INSTANCE <__main__.Class object at 0x101f973d0>
ARGS (1, 2)
>>> c.function_cm(1,2)
INSTANCE <__main__.Class object at 0x101f973d0>
ARGS (1, 2)
>>> Class.function_cm(1, 2)
INSTANCE None
ARGS (1, 2) 
>>> c.function_sm(1,2)
INSTANCE <__main__.Class object at 0x101f973d0>
ARGS (1, 2) 
>>> Class.function_sm(1, 2)
INSTANCE None
ARGS (1, 2)
Success, we have fixed the issue with the argument list when both a class method and a static method are called.

The problem now is that although the instance argument is fine for the case of an instance method call, whether that be via the instance or the class, the instance as passed for a class method and static method aren't particularly useful as we can't use it to distinguish them from other cases.

Ideally what we want in this circumstance is that for a class method call we want the instance argument to always be the class type, and for the case of a static method call, for it to always be None.

For the case of a static method, we could just check for 'staticmethod' from when we checked the type of object which was wrapped.

For the case of a class method, if we look back at our test to see if we could use the __self__ attribute, what we found was that for the class method, __self__ was the class instance and for a static method the attribute didn't exist.

What we can therefore do, is if the type of the wrapped object wasn't a function, then we can lookup up the value of __self__, defaulting to None if it doesn't exist. This one check will cater for both cases.

What we now therefore have is:
class bound_function_wrapper(object_proxy):
    def __init__(self, wrapped, instance, wrapper, binding):
        super(bound_function_wrapper, self).__init__(wrapped)
        self.instance = instance
        self.wrapper = wrapper
        self.binding = binding 
    def __call__(self, *args, **kwargs):
        if self.binding == 'function':
            if self.instance is None:
                instance, args = args[0], args[1:]
                wrapped = functools.partial(self.wrapped, instance)
                return self.wrapper(wrapped, instance, args, kwargs)
            else:
                return self.wrapper(self.wrapped, self.instance, args, kwargs)
        else:
            instance = getattr(self.wrapped, '__self__', None)
            return self.wrapper(self.wrapped, instance, args, kwargs)
and if we run our tests one more time, we finally get the result we have been looking for:
>>> c.function_im(1,2)
INSTANCE <__main__.Class object at 0x10c2c43d0>
ARGS (1, 2) 
>>> Class.function_im(c, 1, 2)
INSTANCE <__main__.Class object at 0x10c2c43d0>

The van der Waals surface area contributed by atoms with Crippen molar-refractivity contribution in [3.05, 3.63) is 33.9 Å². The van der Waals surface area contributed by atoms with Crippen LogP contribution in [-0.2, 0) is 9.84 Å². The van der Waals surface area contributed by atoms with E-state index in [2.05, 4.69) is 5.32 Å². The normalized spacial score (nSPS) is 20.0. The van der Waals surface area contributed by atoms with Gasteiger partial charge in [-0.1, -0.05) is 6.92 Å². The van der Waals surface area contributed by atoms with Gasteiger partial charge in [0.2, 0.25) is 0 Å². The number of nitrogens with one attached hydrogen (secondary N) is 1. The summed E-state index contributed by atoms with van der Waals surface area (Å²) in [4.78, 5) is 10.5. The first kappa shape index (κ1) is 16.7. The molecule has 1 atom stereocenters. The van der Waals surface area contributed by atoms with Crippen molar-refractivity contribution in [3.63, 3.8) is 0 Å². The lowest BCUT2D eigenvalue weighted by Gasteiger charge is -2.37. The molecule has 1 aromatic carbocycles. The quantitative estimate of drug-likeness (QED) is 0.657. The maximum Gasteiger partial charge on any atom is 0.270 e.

ARGS (1, 2) 
>>> c.function_cm(1,2)
INSTANCE <class '__main__.Class'>
ARGS (1, 2) 
>>> Class.function_cm(1, 2)
INSTANCE <class '__main__.Class'>
ARGS (1, 2) 
>>> c.function_sm(1,2)
INSTANCE None
ARGS (1, 2) 
>>> Class.function_sm(1, 2)
INSTANCE None
ARGS (1, 2)
Are we able to celebrate yet? Unfortunately not.

Multiple levels of binding


There is yet another obscure case we have yet to consider, one that I didn't even think of initially and only understood the problem when I started to see code breaking in crazy ways.

This is when we take a reference to a method and reassign it back again as an attribute of a class, or even an instance of a class, and then call it via the alias so created. I only encountered this one due to some bizarre stuff a meta class was doing.
>>> Class.function_rm = Class.function_im
>>> c.function_rm(1, 2)
INSTANCE 1
ARGS (2,)
Traceback (most recent call last):
  File "<stdin>", line 1, in <module>
  File "test.py", line 132, in __call__
    return self.wrapper(wrapped, instance, args, kwargs)
  File "test.py", line 58, in my_function_wrapper
    return wrapped(*args, **kwargs)
TypeError: unbound method function_im() must be called with Class instance as first argument (got int instance instead) 
>>> Class.function_rm = Class.function_cm
>>> c.function_rm(1, 2)
INSTANCE <class '__main__.Class'>
ARGS (1, 2) 
>>> Class.function_rm = Class.function_sm
>>> c.function_rm(1, 2)
INSTANCE None
ARGS (1, 2)
Things work fine for a class method or static method, but fails badly for an instance method.

The problem here comes about because in accessing the instance method the first time, it will return a bound function wrapper. That then gets assigned back as an attribute of the class.

When a subsequent lookup is made via the new name, under normal circumstances binding would occur once more to bind it to the actual instance. In our implementation of the bound function wrapper, we do not however provide a __get__() method and thus this rebinding does not occur. The result is that on the subsequent call, it all falls apart.

The solution therefore is that we need to add a __get__() method to the bound function wrapper which provides the ability to perform further binding. We only want to do this where the instance was None, indicating that the initial binding wasn't actually against an instance, and where we are dealing with an instance method and not a class method or static method.